OFNC evidence-based bid for GOS rise “disregarded”

NHS England has agreed a 4.5% rise to the GOS fee from 1 April

Eye test equipment

The Optometric Fees Negotiating Committee (OFNC) has said that its evidence-based bid for an increase to the General Ophthalmic Services (GOS) fees and grants has been “disregarded” by NHS England.

The statement comes as an increase of 4.5% to GOS fees and pre-registration training grants is announced, while a freeze to CPD grants is also confirmed.

The below inflation rise was not accepted by the OFNC on behalf of the profession and instead it was imposed by NHS England.

Sharing insight into its discussions with NHS England, the OFNC said it made clear that, based on evidence from more than 750 NHS providers in England, the NHS is paying 50% of what it costs, on average, to provide this essential health care service. It highlighted that the sight test is a vital NHS service and a core part of primary care, adding that the primary eye care infrastructure in England is at risk due to chronic NHS underfunding.

Following news last week of 5% settlements for employed NHS staff groups, and prior to the announcement of the fees, the OFNC wrote to NHS England requesting a further 0.5% on the grounds of parity. However, the OFNC has shared that this was rejected on the basis that the 5% pay offer for employed NHS staff is not directly comparable with GOS.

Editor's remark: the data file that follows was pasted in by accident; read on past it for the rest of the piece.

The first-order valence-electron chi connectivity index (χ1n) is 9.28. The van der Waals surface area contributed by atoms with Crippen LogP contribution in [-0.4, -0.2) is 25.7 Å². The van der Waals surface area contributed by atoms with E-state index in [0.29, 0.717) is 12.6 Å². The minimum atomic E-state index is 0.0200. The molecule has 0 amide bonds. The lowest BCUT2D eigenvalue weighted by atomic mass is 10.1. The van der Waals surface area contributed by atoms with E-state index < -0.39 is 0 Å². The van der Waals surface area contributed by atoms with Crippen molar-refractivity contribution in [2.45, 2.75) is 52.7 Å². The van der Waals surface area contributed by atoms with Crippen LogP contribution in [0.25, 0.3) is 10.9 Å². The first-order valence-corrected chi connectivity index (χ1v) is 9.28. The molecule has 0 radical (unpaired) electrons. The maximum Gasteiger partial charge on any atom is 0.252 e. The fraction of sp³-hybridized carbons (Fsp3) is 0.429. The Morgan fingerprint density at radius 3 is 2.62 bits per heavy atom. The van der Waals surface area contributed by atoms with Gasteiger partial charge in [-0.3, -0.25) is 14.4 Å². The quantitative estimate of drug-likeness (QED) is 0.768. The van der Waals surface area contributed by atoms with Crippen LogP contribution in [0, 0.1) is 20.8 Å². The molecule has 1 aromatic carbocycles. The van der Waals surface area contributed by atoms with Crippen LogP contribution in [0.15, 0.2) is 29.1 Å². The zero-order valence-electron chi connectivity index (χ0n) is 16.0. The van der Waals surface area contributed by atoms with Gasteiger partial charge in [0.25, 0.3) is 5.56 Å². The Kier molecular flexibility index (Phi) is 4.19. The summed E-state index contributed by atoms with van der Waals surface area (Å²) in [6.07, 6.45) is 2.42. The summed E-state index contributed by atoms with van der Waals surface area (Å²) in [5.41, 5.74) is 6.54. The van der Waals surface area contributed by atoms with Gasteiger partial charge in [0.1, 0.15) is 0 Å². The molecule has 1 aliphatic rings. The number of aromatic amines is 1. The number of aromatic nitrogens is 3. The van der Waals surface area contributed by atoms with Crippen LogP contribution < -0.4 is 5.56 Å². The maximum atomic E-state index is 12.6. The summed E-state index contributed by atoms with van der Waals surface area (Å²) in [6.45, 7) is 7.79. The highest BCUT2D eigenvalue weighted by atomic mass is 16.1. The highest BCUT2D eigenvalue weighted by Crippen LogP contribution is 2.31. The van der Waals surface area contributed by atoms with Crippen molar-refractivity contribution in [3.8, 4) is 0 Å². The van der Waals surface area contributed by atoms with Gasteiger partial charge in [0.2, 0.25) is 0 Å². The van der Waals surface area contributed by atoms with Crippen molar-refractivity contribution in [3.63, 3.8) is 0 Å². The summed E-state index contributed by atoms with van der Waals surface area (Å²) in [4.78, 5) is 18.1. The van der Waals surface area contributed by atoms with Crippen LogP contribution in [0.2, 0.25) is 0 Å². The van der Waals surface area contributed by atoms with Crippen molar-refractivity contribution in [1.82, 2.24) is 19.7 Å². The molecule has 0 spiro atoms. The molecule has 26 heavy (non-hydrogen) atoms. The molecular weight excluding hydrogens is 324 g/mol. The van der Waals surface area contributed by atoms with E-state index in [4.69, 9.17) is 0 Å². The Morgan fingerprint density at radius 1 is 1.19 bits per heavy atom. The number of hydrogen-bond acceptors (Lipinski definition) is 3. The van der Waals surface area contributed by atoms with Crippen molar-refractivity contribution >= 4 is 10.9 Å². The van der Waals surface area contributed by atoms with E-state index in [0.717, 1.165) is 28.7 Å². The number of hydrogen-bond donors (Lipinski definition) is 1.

Responding to the announcement, chief executive of the AOP, Adam Sampson said: “Optometry has had to bear the brunt of a flawed remuneration process under the NHS GOS contract for far too long. The sector made an incredibly strong case for an adequate increase to GOS fees in England and we’re deeply disappointed that our members will not see an increase that reflects the rising costs they face.

“The only positive we can take from this government-imposed rise is that an increase of 4.5% is the most we have secured in over a decade. In such difficult economic circumstances this demonstrates to us that there is growing recognition for the vital role optometry provides, ensuring high quality eye care to patients.”

Yesterday (22 March) sector leads met with Primary Care Minister, Neil O’Brien, during which this disparity was raised.

Chair of the OFNC, Gordon Ilett, said: “We held a positive meeting with the Minister about the future of eye care, but meanwhile the system continues to undervalue and underpay us. Once again, we have had a lower settlement imposed on us than some others in healthcare despite official figures that show inflation remains high. The Minster is fully aware of the importance of primary eye care for the nation’s health and the key role that our workforce, skills, facilities, and equipment will need to play if the Government is to turn around its capacity problems in the hospital eye service, improve access for patients and relieve pressure on GPs.”

While the meeting does not affect the fees for the next year, Ilett said: “This meeting has opened a new dialogue about the value of the primary eye care sector and we also hope it will allow a better way forward for evidence-based fee discussions with officials in the future.”